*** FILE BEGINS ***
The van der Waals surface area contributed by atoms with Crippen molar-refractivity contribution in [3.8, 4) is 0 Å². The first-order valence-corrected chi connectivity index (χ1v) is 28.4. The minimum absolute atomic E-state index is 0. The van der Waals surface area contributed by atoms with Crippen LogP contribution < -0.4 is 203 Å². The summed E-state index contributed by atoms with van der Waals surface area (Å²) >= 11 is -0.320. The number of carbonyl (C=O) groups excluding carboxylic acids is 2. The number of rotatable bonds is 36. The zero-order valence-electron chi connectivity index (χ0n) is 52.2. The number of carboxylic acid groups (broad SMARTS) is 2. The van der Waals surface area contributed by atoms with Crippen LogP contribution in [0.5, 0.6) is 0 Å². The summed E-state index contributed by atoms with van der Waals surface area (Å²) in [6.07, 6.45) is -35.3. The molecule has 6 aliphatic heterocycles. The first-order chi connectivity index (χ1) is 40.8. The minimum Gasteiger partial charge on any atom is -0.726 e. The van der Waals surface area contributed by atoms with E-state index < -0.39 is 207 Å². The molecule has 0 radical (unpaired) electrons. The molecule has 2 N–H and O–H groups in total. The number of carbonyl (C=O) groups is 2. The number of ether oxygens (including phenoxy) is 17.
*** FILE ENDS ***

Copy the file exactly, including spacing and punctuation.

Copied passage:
The van der Waals surface area contributed by atoms with Crippen molar-refractivity contribution in [3.8, 4) is 0 Å². The first-order valence-corrected chi connectivity index (χ1v) is 28.4. The minimum absolute atomic E-state index is 0. The van der Waals surface area contributed by atoms with Crippen LogP contribution < -0.4 is 203 Å². The summed E-state index contributed by atoms with van der Waals surface area (Å²) >= 11 is -0.320. The number of carbonyl (C=O) groups excluding carboxylic acids is 2. The number of rotatable bonds is 36. The zero-order valence-electron chi connectivity index (χ0n) is 52.2. The number of carboxylic acid groups (broad SMARTS) is 2. The van der Waals surface area contributed by atoms with Crippen LogP contribution in [0.5, 0.6) is 0 Å². The summed E-state index contributed by atoms with van der Waals surface area (Å²) in [6.07, 6.45) is -35.3. The molecule has 6 aliphatic heterocycles. The first-order chi connectivity index (χ1) is 40.8. The minimum Gasteiger partial charge on any atom is -0.726 e. The van der Waals surface area contributed by atoms with E-state index < -0.39 is 207 Å². The molecule has 0 radical (unpaired) electrons. The molecule has 2 N–H and O–H groups in total. The number of carbonyl (C=O) groups is 2. The number of ether oxygens (including phenoxy) is 17.